The high incidence of sociopathy in human society has a profound effect on the rest of us who must live on this planet, too, even those of us who have not been clinically traumatized. The individuals who constitute this 4 percent drain our relationships, our bank accounts, our accomplishments, our self-esteem, our very peace on earth.
Yet surprisingly, many people know nothing about this disorder, or if they do, they think only in terms of violent psychopathy - murderers, serial killers, mass murderers - people who have conspicuously broken the law many times over, and who, if caught, will be imprisoned, maybe even put to death by our legal system. We are not commonly aware of, nor do we usually identify, the larger number of nonviolent sociopaths among us, people who often are not blatant lawbreakers, and against whom our formal legal system provides little defense.
Most of us would not imagine any correspondence between conceiving an ethnic genocide and, say, guiltlessly lying to one's boss about a coworker. But the psychological correspondence is not only there; it is chilling. Simple and profound, the link is the absence of the inner mechanism that beats up on us, emotionally speaking, when we make a choice we view as immoral, unethical, neglectful, or selfish. Most of us feel mildly guilty if we eat the last piece of cake in the kitchen, let alone what we would feel if we intentionally and methodically set about to hurt another person. Those who have no conscience at all are a group unto themselves, whether they be homicidal tyrants or merely ruthless social snipers.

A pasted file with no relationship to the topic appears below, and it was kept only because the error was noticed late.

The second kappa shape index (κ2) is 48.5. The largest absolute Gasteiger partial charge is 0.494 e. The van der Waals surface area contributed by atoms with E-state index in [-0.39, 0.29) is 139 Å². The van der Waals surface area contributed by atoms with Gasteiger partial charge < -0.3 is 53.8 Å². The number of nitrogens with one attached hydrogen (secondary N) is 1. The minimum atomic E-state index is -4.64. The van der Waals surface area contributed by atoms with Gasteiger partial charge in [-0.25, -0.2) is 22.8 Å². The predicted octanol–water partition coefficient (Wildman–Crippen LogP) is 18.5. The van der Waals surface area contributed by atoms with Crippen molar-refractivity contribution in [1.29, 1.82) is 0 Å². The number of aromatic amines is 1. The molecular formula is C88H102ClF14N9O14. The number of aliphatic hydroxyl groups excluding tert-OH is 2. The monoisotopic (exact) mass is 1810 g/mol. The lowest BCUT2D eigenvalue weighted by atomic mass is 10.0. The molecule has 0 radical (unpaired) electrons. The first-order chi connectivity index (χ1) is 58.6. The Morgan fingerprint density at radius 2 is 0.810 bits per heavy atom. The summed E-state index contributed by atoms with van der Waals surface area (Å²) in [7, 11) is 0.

The presence or absence of conscience is a deep human division, arguably more significant than intelligence, race, or even gender. What differentiates a sociopath who lives off the labors of others from one who occasionally robs convenience stores, or from one who is a contemporary robber baron - or what makes the difference betwen an ordinary bully and a sociopathic murderer - is nothing more than social status, drive, intellect, blood lust, or simple opportunity. What distinguishes all of these people from the rest of us is an utterly empty hole in the psyche, where there should be the most evolved of all humanizing functions."
• - http://coyoteprime-runningcauseicantfly.blogspot.com/2009/05/
• - http://coyoteprime-runningcauseicantfly.blogspot.com/2009/08/
• - http://coyoteprime-runningcauseicantfly.blogspot.com/2010/03/
"Without Conscience: The Disturbing World of the Psychopaths Among Us", Robert D. Hare, Guilford Press, 1999, ISBN 1572304510. Professor Hare is one of the leading authorities on psychopaths.
"Snakes in Suits: When Psychopaths Go to Work", Paul Babiak & Robert D. Hare, Regan Books, 2006, ISBN-10: 0060837721, ISBN-13: 978-0060837723. The authors explore the infiltration into today's corporations by psychopaths, or those with destructive personality characteristics that are invisible to many with whom they interact.
"Emotional Vampires: Dealing with People Who Drain You Dry", Albert J. Bernstein, Ph.D., McGraw-Hill, 2001, ISBN 0-07-138167-8. Dr. Bernstein cleverly uses the vampire analogy to examine the condition.
"In Sheep's Clothing: Understanding and Dealing with Manipulative People", George K Simon, Ph.D., A. J. Christopher & Co., 1996, ISBN: 096516960X. Dr. Simon uses the term 'Covert Aggression' in his analysis.